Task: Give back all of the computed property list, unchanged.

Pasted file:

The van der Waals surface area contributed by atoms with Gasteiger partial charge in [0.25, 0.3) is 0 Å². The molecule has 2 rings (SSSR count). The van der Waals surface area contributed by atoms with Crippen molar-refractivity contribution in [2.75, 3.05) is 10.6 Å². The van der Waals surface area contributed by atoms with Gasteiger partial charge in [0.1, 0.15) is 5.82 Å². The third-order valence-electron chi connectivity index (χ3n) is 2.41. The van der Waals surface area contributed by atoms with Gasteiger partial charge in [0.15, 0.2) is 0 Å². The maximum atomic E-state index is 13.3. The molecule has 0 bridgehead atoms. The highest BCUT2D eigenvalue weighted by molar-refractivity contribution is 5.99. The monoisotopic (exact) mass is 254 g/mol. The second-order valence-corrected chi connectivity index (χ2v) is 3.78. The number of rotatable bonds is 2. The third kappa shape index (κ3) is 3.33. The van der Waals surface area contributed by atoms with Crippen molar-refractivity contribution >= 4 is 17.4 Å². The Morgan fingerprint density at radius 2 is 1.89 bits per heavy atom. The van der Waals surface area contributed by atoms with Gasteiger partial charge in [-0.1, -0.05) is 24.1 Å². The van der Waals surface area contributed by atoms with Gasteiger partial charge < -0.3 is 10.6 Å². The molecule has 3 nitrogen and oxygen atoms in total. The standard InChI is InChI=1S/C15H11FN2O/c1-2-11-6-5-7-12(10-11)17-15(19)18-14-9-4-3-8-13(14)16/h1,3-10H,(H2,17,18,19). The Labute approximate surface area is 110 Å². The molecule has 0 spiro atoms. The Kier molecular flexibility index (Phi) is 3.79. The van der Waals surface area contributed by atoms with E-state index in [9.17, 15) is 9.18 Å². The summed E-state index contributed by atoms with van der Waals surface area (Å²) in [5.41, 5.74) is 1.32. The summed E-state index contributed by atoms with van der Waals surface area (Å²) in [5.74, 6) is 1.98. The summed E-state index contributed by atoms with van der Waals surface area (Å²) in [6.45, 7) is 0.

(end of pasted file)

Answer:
The van der Waals surface area contributed by atoms with Gasteiger partial charge in [0.25, 0.3) is 0 Å². The molecule has 2 rings (SSSR count). The van der Waals surface area contributed by atoms with Crippen molar-refractivity contribution in [2.75, 3.05) is 10.6 Å². The van der Waals surface area contributed by atoms with Gasteiger partial charge in [0.1, 0.15) is 5.82 Å². The third-order valence-electron chi connectivity index (χ3n) is 2.41. The van der Waals surface area contributed by atoms with Gasteiger partial charge in [0.15, 0.2) is 0 Å². The maximum atomic E-state index is 13.3. The molecule has 0 bridgehead atoms. The highest BCUT2D eigenvalue weighted by molar-refractivity contribution is 5.99. The monoisotopic (exact) mass is 254 g/mol. The second-order valence-corrected chi connectivity index (χ2v) is 3.78. The number of rotatable bonds is 2. The third kappa shape index (κ3) is 3.33. The van der Waals surface area contributed by atoms with Crippen molar-refractivity contribution >= 4 is 17.4 Å². The Morgan fingerprint density at radius 2 is 1.89 bits per heavy atom. The van der Waals surface area contributed by atoms with Gasteiger partial charge in [-0.1, -0.05) is 24.1 Å². The van der Waals surface area contributed by atoms with Gasteiger partial charge < -0.3 is 10.6 Å². The molecule has 3 nitrogen and oxygen atoms in total. The standard InChI is InChI=1S/C15H11FN2O/c1-2-11-6-5-7-12(10-11)17-15(19)18-14-9-4-3-8-13(14)16/h1,3-10H,(H2,17,18,19). The Labute approximate surface area is 110 Å². The molecule has 0 spiro atoms. The Kier molecular flexibility index (Phi) is 3.79. The van der Waals surface area contributed by atoms with E-state index in [9.17, 15) is 9.18 Å². The summed E-state index contributed by atoms with van der Waals surface area (Å²) in [5.41, 5.74) is 1.32. The summed E-state index contributed by atoms with van der Waals surface area (Å²) in [5.74, 6) is 1.98. The summed E-state index contributed by atoms with van der Waals surface area (Å²) in [6.45, 7) is 0.